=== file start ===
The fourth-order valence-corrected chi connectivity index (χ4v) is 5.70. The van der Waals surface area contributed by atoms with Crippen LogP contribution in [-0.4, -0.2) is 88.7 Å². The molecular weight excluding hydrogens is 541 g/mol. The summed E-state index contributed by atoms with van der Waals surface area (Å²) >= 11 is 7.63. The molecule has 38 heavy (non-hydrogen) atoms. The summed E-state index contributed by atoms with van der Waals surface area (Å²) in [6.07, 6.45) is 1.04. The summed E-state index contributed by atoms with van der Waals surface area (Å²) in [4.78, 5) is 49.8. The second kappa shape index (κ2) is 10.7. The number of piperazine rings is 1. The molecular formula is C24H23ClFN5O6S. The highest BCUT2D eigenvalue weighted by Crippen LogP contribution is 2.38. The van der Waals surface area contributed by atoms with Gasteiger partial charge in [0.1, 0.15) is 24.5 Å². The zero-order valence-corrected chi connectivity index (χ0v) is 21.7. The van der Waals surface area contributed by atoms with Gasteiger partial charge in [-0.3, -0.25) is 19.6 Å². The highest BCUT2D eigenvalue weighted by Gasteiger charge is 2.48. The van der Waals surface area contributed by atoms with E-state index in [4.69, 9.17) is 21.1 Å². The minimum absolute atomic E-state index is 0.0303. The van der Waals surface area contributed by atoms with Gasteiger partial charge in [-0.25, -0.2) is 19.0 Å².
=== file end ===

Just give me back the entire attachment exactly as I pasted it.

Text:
The fourth-order valence-corrected chi connectivity index (χ4v) is 5.70. The van der Waals surface area contributed by atoms with Crippen LogP contribution in [-0.4, -0.2) is 88.7 Å². The molecular weight excluding hydrogens is 541 g/mol. The summed E-state index contributed by atoms with van der Waals surface area (Å²) >= 11 is 7.63. The molecule has 38 heavy (non-hydrogen) atoms. The summed E-state index contributed by atoms with van der Waals surface area (Å²) in [6.07, 6.45) is 1.04. The summed E-state index contributed by atoms with van der Waals surface area (Å²) in [4.78, 5) is 49.8. The second kappa shape index (κ2) is 10.7. The number of piperazine rings is 1. The molecular formula is C24H23ClFN5O6S. The highest BCUT2D eigenvalue weighted by Crippen LogP contribution is 2.38. The van der Waals surface area contributed by atoms with Gasteiger partial charge in [0.1, 0.15) is 24.5 Å². The zero-order valence-corrected chi connectivity index (χ0v) is 21.7. The van der Waals surface area contributed by atoms with Gasteiger partial charge in [-0.3, -0.25) is 19.6 Å². The highest BCUT2D eigenvalue weighted by Gasteiger charge is 2.48. The van der Waals surface area contributed by atoms with E-state index in [4.69, 9.17) is 21.1 Å². The minimum absolute atomic E-state index is 0.0303. The van der Waals surface area contributed by atoms with Gasteiger partial charge in [-0.25, -0.2) is 19.0 Å².